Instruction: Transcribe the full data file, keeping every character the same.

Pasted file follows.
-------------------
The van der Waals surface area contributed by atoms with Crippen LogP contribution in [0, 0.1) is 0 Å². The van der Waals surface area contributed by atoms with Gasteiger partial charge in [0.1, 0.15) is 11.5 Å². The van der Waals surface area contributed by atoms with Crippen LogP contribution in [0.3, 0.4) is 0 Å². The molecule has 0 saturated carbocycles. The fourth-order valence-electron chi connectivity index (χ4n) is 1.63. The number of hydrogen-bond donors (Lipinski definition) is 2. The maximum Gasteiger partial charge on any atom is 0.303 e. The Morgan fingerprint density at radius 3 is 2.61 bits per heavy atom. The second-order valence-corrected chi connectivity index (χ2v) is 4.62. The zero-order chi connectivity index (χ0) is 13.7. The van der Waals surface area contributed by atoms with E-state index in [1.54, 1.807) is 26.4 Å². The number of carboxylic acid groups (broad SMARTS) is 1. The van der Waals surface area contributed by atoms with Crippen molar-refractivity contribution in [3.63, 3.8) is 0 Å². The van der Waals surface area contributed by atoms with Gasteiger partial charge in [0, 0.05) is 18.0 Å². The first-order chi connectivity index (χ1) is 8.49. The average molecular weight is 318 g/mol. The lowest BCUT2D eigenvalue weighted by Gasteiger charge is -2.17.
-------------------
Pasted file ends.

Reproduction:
The van der Waals surface area contributed by atoms with Crippen LogP contribution in [0, 0.1) is 0 Å². The van der Waals surface area contributed by atoms with Gasteiger partial charge in [0.1, 0.15) is 11.5 Å². The van der Waals surface area contributed by atoms with Crippen LogP contribution in [0.3, 0.4) is 0 Å². The molecule has 0 saturated carbocycles. The fourth-order valence-electron chi connectivity index (χ4n) is 1.63. The number of hydrogen-bond donors (Lipinski definition) is 2. The maximum Gasteiger partial charge on any atom is 0.303 e. The Morgan fingerprint density at radius 3 is 2.61 bits per heavy atom. The second-order valence-corrected chi connectivity index (χ2v) is 4.62. The zero-order chi connectivity index (χ0) is 13.7. The van der Waals surface area contributed by atoms with E-state index in [1.54, 1.807) is 26.4 Å². The number of carboxylic acid groups (broad SMARTS) is 1. The van der Waals surface area contributed by atoms with Crippen molar-refractivity contribution in [3.63, 3.8) is 0 Å². The van der Waals surface area contributed by atoms with Gasteiger partial charge in [0, 0.05) is 18.0 Å². The first-order chi connectivity index (χ1) is 8.49. The average molecular weight is 318 g/mol. The lowest BCUT2D eigenvalue weighted by Gasteiger charge is -2.17.